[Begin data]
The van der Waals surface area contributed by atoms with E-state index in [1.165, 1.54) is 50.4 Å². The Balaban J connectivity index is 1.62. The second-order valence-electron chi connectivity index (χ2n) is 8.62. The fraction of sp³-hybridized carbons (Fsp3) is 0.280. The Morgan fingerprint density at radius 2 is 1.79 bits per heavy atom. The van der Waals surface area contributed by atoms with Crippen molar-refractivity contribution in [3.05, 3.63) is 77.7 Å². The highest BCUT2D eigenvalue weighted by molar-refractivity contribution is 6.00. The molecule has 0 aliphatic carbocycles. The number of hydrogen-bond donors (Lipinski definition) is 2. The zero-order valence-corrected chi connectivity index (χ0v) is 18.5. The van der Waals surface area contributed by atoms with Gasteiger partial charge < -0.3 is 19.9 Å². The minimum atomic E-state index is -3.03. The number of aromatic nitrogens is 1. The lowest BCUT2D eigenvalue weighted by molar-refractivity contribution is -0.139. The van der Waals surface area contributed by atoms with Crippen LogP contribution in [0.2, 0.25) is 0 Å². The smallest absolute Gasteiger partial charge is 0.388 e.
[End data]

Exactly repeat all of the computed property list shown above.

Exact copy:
The van der Waals surface area contributed by atoms with E-state index in [1.165, 1.54) is 50.4 Å². The Balaban J connectivity index is 1.62. The second-order valence-electron chi connectivity index (χ2n) is 8.62. The fraction of sp³-hybridized carbons (Fsp3) is 0.280. The Morgan fingerprint density at radius 2 is 1.79 bits per heavy atom. The van der Waals surface area contributed by atoms with Crippen molar-refractivity contribution in [3.05, 3.63) is 77.7 Å². The highest BCUT2D eigenvalue weighted by molar-refractivity contribution is 6.00. The molecule has 0 aliphatic carbocycles. The number of hydrogen-bond donors (Lipinski definition) is 2. The zero-order valence-corrected chi connectivity index (χ0v) is 18.5. The van der Waals surface area contributed by atoms with Gasteiger partial charge < -0.3 is 19.9 Å². The minimum atomic E-state index is -3.03. The number of aromatic nitrogens is 1. The lowest BCUT2D eigenvalue weighted by molar-refractivity contribution is -0.139. The van der Waals surface area contributed by atoms with Crippen LogP contribution in [0.2, 0.25) is 0 Å². The smallest absolute Gasteiger partial charge is 0.388 e.